St. Andrew's Playground
St. Andrew’s Playground
This playground, like the street it lies on, honors St. Andrew, one of the twelve apostles and the patron saint of Russia and Scotland. A Galilean fisherman, according to the Bible, he was originally a disciple of John the Baptist before he was called from his fishing by Jesus, who promised to make him a “fisher of men.”
Tradition has it that St. Andrew was crucified in Patras, Greece, on a cross shaped like an “X”; this type of cross now bears his name. Tales tell of his miraculous ministry in Russia, Asia Minor, and Greece. His feats included saving a city from dog-shaped demons, driving away the devil, who was disguised as a courtesan seducing a bishop, and using just a few drops of water to douse a house set aflame by parents angry at their boy’s conversion to Christianity. In the 8th century, relics of St. Andrew were taken to the future site of Saint Andrews in Scotland. It was then that he became the patron saint of the country. A white Saint Andrew’s cross on a blue field is the national flag of Scotland.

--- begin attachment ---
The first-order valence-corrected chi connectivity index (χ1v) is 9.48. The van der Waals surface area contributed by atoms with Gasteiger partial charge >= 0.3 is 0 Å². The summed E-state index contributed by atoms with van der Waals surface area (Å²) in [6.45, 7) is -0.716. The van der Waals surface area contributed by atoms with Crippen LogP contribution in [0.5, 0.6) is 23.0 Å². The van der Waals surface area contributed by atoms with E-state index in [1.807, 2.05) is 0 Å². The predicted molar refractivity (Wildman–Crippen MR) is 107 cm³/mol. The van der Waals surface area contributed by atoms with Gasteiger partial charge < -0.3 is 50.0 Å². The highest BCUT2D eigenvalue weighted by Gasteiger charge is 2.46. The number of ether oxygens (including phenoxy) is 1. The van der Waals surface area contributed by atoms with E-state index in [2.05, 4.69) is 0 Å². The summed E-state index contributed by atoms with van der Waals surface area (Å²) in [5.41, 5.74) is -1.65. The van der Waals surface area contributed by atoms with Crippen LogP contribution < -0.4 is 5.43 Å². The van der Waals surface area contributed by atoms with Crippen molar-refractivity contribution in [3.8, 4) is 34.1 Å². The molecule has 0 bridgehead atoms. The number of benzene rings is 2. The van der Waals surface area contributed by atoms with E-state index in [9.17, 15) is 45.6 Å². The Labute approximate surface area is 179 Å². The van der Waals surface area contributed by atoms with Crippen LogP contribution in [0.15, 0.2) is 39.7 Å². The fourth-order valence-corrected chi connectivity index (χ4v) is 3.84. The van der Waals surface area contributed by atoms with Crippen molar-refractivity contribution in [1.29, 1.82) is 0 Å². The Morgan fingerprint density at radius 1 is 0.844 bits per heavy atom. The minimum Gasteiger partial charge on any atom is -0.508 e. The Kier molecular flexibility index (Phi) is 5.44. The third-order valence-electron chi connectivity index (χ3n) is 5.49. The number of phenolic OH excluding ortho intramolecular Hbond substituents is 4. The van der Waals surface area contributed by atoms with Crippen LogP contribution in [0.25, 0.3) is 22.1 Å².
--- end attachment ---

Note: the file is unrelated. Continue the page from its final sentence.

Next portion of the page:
This parkland, located between Atlantic Avenue and Herkimer Street, Kingston Avenue and St. Andrews Place, was originally the home of the Brooklyn Orphan Asylum. Now known as Brookwood Child Care and located on Washington Street, the Brooklyn Orphan Asylum was created in 1833 by a group of progressive women reformers. The City bought this site in 1945 in order to build this playground.
St. Andrews Playground offers facilities for basketball, handball, and baseball; the baseball field is equipped with lights for evening games. There are also benches, play equipment with safety surfacing, a comfort station, a spray shower, a drinking fountain, swings, picnic tables, a flagpole with a yardarm, and oaks (Quercus spp.) and London planetrees (Platanus x acerifolia). By providing a place where they can play, the park continues this site’s tradition of meeting the needs of children.